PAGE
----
Just like when two fitness trends collide (like Yoga+ HIIT), or when your favourite food has an unexpected kick (chili+ chocolate), the growing ETF universe allows investors to combine this popular structure with a niche sector that piques their interest.

According to the most recent data from the Canadian ETF Association, Canadians now have 766 ETFs to choose from, 87 more than the year before. Investors can access ETFs covering everything from the broad index to geographic or sector-specific strategies like India, automobile innovation, cannabis or U.S. healthcare, and investment strategies such as low volatility. The growth in the number and types of ETFs available — baskets of securities that can be bought and sold on the exchange — is a response to their current popularity with both retail and institutional investors.

Indeed, while specialty ETFs might seem like a lower-cost way to gain access to some interesting sectors, they are not for every portfolio.  With so many options in the market, it is important to take the time to understand the core components of these products, as well as your investment strategy, before getting into the discussion of whether they are for you.

Have a plan: Before you start investing in ETFs or other products, it is important to have an investor policy statement, which outlines the parameters of where investors will go, how they will react, and which products are up for consideration, says Naheed Gilani, a certified financial planner with Conscious Wealth in Calgary.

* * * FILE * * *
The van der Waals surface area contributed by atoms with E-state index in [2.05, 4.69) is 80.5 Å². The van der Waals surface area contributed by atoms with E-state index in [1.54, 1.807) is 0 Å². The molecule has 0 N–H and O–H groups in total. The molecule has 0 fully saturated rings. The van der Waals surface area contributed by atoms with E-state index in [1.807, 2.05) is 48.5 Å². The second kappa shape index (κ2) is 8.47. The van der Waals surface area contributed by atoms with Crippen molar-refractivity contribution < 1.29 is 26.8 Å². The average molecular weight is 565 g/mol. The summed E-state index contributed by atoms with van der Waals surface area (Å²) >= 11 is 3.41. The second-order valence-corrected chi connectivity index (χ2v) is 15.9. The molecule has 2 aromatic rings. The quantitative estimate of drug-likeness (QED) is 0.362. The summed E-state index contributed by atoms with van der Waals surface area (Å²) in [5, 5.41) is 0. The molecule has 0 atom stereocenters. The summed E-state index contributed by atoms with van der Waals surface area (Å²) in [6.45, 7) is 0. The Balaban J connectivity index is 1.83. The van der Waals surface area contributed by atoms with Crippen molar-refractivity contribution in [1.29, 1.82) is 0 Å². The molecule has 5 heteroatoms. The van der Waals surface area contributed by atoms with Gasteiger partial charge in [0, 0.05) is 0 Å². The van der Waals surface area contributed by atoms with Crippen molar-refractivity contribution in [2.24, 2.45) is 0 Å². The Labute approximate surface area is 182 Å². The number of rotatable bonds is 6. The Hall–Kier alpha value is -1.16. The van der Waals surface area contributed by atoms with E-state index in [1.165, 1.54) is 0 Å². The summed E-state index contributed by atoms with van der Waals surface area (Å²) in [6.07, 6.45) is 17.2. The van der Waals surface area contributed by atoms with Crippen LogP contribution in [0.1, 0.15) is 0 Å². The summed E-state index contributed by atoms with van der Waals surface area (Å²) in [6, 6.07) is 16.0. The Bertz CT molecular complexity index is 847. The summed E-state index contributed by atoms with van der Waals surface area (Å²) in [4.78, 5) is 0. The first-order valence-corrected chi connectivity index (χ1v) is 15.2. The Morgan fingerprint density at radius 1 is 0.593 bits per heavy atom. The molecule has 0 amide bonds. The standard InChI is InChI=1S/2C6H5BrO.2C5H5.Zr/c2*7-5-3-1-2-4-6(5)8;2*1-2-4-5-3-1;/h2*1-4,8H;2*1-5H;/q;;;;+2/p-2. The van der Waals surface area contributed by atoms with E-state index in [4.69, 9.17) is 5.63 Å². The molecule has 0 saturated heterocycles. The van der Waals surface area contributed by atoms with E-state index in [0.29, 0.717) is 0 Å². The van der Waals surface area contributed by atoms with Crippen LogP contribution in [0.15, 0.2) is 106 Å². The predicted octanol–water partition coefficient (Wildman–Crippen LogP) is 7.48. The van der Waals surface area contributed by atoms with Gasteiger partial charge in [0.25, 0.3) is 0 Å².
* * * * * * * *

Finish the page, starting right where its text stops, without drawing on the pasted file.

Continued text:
“That document is something they can always refer back to when there’s a life change, when there’s a big market change, or just for general ‘keeping up with your finances’,” he says.

Within that, says Gilani, investors need to identify their strategic asset mix — the combination of stocks, bonds and cash. And only then can they work towards deciding which ETFs might work within their portfolio.

Consider the tradeoffs: The real power of the ETF structure, says Rona Birenbaum, a fee-only certified financial planner and founder of Toronto-based Caring for Clients, is that it provides a lower-cost way to get broadly diversified market exposure from both stocks and bonds.

However, she adds, when you tinker with this strategy, moving away from broader market ETFs towards more niche offerings via an active overlay or sector-specific vehicle, the costs will go up. Often, ETF management fees sit in the range of 0.03% for broad-based ETFs to 0.75% for specialty vehicles.

“One consideration when [looking at] niche or more specialty or active ETFs is the cost and whether the additional cost is likely to generate outperformance relative to a low-cost, broad based alternative,” she says. Niche products may also introduce more risk into their portfolios.

Other potential dangers: less public information about certain niche ETFs as there are fewer people reviewing them, and lower trading volumes on less popular products which could present challenges when the investor wants to buy or sell.

When niche might work? Gilani says in certain scenarios, a sector or geography-based ETF may be used to fill a gap identified in the portfolio.

Before you jump in, ensure that you have a full understanding of the pros and cons of niche ETFs. They add a level of complexity and potential risk that most investors don’t really need to take on to meet their financial goals.

Helen is a freelance writer specializing in news and feature articles on a variety of business, legal and investment topics. Her work has appeared in publications such as the Globe and Mail, National Post Legal Post, Fund Strategy magazine, Canadian Lawyer magazine, Benefits Canada and the Hamilton Spectator’s Hamilton Business magazine. Prior to embarking on a freelance career, Helen was the Community Content Editor for Stockhouse.com, and she previously worked as Associate Editor of Canadian Lawyer magazine/Law Times newspaper. Follow her on Twitter @helenbnichols